Robust growth in passenger traffic for May; strengthening global economy fuels growth in air freight
|Montréal, 25 July 2017– Global passenger traffic rose a robust 6.2% in May year over year, in line with the year to date growth of 6.5%. The main growth driver remained international passenger traffic, which reached 8.1% year over year.
At the regional level, Europe and Asia-Pacific posted the highest passenger traffic increases at 8.2% and 7.9% respectively. Europe’s main growth driver, as with the global market, was the increase in international passengers at 9% year over year compared to its domestic component at 6.1%. The Russian Federation, Portugal and the Netherlands contributed significantly to this growth, posting rates of 21.3%, 16.8% and 9% respectively.
Asia-Pacific’s growth was distributed more evenly between international (7.7%) and domestic (7.9%) passenger traffic. Indian and Chinese airports continued to contribute to the region’s sustained expansion despite Beijing (PEK), the largest airport in the region, experiencing slower growth. The Middle East experienced a significant slowdown in May 2017 compared to a year prior, posting a 4.1% increase in May 2017 versus 11.4% in May 2016. The ban on personal electronic devices on flights from Middle Eastern and Northern countries, in place between March and July, may have hindered traffic gains in the affected States.
After a period of economic uncertainty regarding the United States trade policy and risks related to the United Kingdom’s vote to withdraw from the European Union, global commerce is no longer sidelined. The rise in business confidence translated into a robust recovery in air freight volumes in 2017, increasing by 11.1% year over year in May. All regions demonstrated high growth during that period, but Europe and North America presented the highest increases, with growth rates of 12% and 11.9% respectively.
Freight traffic numbers in North America were boosted by their largest freight hubs. Four of their top five airports in terms of cargo volume, representing 43.2% of total cargo in 2016, posted double digit growth. Anchorage (ANC), Louisville (SDF), Miami (MIA) and Los Angeles (LAX) all experienced increases between 11% and 13%. Memphis (MEM), the largest freight hub of the region, grew 1.3%. Domestic freight played an important role in that increase, surging 9.1% in May after a period of stunted growth, illustrated by the 1.7% year to date results.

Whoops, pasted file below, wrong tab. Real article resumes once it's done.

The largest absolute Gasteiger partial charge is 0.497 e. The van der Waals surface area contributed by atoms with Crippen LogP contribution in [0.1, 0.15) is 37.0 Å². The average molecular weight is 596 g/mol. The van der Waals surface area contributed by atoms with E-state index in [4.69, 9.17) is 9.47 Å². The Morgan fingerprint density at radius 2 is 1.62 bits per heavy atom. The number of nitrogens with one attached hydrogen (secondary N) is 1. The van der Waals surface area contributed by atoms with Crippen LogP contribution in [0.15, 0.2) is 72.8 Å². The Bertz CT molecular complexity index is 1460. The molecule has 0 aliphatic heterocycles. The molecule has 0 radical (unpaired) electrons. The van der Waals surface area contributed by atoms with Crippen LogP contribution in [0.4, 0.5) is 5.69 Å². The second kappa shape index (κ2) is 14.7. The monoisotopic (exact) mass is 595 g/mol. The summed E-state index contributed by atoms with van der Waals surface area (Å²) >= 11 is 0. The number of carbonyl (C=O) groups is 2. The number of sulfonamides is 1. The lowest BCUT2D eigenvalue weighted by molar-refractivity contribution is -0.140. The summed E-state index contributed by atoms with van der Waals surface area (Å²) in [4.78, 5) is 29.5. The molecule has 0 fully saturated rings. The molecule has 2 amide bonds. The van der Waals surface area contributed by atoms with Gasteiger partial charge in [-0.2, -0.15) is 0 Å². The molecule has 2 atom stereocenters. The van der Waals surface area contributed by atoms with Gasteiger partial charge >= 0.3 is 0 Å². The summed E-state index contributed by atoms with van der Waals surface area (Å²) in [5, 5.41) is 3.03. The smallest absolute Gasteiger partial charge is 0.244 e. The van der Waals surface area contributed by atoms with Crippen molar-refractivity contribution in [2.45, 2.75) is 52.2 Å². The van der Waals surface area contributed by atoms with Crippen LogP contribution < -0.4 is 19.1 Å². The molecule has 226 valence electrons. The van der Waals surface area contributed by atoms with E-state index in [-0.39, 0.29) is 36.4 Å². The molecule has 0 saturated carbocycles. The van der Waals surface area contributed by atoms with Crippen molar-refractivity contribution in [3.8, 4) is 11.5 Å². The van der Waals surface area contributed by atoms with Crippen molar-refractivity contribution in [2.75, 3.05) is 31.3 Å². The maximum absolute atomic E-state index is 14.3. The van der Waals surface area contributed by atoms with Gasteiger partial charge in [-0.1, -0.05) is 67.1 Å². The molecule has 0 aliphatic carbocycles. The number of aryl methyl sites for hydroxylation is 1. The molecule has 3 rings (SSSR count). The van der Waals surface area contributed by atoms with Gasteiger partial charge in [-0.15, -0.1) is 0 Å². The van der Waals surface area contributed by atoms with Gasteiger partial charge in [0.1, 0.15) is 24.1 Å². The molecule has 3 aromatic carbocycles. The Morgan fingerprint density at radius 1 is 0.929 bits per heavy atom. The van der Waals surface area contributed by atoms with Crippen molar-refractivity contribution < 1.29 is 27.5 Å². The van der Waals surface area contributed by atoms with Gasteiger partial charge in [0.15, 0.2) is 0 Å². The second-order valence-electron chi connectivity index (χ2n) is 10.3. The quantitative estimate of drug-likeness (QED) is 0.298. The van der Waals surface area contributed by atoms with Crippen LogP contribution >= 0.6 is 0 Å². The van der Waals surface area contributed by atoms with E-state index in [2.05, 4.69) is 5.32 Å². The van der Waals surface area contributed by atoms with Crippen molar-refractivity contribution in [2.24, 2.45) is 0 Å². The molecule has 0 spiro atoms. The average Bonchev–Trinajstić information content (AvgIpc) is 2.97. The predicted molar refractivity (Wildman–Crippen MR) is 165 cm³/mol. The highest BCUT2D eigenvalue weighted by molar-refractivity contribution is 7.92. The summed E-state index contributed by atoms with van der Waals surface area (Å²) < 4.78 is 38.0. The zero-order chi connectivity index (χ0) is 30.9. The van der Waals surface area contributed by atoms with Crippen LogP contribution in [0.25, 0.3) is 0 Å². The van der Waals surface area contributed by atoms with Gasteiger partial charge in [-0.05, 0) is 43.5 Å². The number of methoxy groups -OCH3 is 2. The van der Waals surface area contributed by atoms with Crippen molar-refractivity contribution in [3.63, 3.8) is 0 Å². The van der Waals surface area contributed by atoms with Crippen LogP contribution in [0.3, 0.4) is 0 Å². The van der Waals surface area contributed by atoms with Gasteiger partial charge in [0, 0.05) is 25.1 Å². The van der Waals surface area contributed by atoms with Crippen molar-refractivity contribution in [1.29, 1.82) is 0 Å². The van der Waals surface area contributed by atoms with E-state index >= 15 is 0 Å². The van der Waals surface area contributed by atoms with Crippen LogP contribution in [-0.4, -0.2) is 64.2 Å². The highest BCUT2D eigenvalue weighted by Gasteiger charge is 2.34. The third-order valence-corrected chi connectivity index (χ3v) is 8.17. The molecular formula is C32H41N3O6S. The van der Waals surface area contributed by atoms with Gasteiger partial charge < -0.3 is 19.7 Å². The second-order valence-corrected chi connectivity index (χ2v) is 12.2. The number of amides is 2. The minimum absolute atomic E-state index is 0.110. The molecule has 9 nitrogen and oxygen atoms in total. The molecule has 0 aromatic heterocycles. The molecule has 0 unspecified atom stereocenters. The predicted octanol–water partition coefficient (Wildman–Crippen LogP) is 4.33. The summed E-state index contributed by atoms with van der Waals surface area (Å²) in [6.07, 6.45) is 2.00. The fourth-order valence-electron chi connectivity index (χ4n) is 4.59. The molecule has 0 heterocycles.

In Europe, Istanbul (IST) continued on its recovery, posting 21.1% increase in total freight traffic. Other freight hubs such as Amsterdam (AMS), London-Heathrow (LHR), and Leipzig (LEJ) also showed high growth at 12.3%, 10.6% and 9.1% respectively.
|Notes for editors|
|1.Airports Council International (ACI), the trade association of the world’s airports, was founded in 1991 with the objective of fostering cooperation among its member airports and other partners in world aviation, including the International Civil Aviation Organization, the International Air Transport Association and the Civil Air Navigation Services Organisation. In representing the best interests of airports during key phases of policy development, ACI makes a significant contribution toward ensuring a global air transport system that is safe, secure, efficient and environmentally sustainable. As of January 2017, ACI serves 623 members operating 1,940 airports in 176 countries.
2. PaxFlash and FreightFlash statistics are based on a significant sample of airports that provide regular monthly reports to ACI. They represent approximately 60% of total passenger traffic and 70% of total freight traffic worldwide. Commentary, tables and charts are based on preliminary data submitted by participating airports and are therefore subject to change.
3. Regional results and trend graphics are provided on the following pages.
4. Download the PDF version of this media release.
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|Charts and tables|
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